Secondary: Current Assemblies
To address the necessary and positive issue of compromise.
Preparation and materials
- One leader and three readers.
- The story of the conjoined Hensel twins featured in a BBC documentary is used to explore the issue of compromise. See www.bbc.co.uk/news/magazine-22181528 for information.
- Reader 1 (texting on a phone) Grr! I’m so frustrated! My brother is such a pain! I’ve invited some friends round tonight to watch a film and he’s just informed me that there’s an important football match on he needs to watch it in the living room. He always hogs the TV. It’s so unfair. I seem to spend my life fitting around him all the time. I hate him!
Reader 2 My mum and dad are so unreasonable. They are so strict all the time. I’m supposed to be in at 10 tonight, but there’s a party I want to go to and it doesn’t finish until midnight. Guess what? They still want me in for 10! They make these stupid rules and then wonder why I don’t stick to them. It’s crazy!
Reader 3 (with a football) I’m really sick of my friends right now. We agreed to play football in the park after school and now they’ve changed their minds and are going to the arcade instead. We always end up doing what they want and never what I want. I don’t even want to go to the arcade, but I guess that’s what I’ll end up doing. It’s just rubbish!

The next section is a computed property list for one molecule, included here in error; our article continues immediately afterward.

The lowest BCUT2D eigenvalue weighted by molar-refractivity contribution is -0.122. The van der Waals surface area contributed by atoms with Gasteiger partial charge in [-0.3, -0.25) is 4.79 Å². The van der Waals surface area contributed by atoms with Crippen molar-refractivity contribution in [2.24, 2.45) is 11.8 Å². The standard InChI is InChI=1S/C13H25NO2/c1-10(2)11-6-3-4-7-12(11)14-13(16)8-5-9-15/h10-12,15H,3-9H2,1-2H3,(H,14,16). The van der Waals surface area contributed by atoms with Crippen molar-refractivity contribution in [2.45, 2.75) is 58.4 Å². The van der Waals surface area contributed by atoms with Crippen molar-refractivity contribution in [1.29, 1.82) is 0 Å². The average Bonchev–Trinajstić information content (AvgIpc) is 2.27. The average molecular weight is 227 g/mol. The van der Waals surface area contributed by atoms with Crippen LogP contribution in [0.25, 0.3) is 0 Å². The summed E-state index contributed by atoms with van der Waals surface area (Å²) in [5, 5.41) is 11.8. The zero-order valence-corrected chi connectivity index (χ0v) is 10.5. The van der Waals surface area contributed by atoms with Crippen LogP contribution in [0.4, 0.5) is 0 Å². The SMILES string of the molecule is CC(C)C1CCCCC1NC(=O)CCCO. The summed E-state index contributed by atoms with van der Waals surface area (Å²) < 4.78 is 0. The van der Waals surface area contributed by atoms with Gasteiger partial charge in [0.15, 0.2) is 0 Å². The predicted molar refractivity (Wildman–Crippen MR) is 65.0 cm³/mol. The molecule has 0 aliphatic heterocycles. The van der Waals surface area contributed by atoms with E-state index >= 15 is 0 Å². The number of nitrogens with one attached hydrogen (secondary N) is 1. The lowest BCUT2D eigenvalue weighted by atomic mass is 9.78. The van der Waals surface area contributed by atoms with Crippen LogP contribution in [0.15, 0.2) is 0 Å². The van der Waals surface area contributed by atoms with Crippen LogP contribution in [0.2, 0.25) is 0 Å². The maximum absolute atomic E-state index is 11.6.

- Leader: I can see that all three of you are really fed up. Someone is messing up your plans and it looks like you’re not going to get to do what you want to do. How about trying to reach some sort of compromise?
- Reader 1 Are you joking? I wouldn’t compromise with my brother ever. This is a battle and he is not going to win. I am not giving in that easily.
Reader 2 That’s never going to work. Compromise involves rational conversation and there is not a lot of that between me and my parents. They make unreasonable rules, I break them. That’s how it goes and I can’t see it changing any time soon.
Reader 3 Compromise is never going to work. I always give in to keep the peace and never stand my ground. My friends will never do what I want to do unless they want to do it, too. It’s that simple.
- Leader Let me introduce you to two young girls from America who have had to learn to compromise. Abby and Brittany Hensel from Minnesota in the United States are like most 23-year-olds in many ways. They love spending time with their friends and going on holiday. They love driving and playing sport. They’ve been to university and have jobs.
Abby and Brittany are also conjoined twins. The girls have two heads, two sets of lungs, two hearts and two stomachs, but only one arm each, one leg each and only one liver, one large intestine and one reproductive system between them.
Being permanently joined together, the sisters have had to discover the value of teamwork. Abby controls the right-hand side of their body and Brittany the left. They have to work together to perform the most basic of functions. For example, as there is a significant difference in height between them – their two legs are different lengths – Brittany has to stand on tiptoe all the time to ensure that they maintain their balance.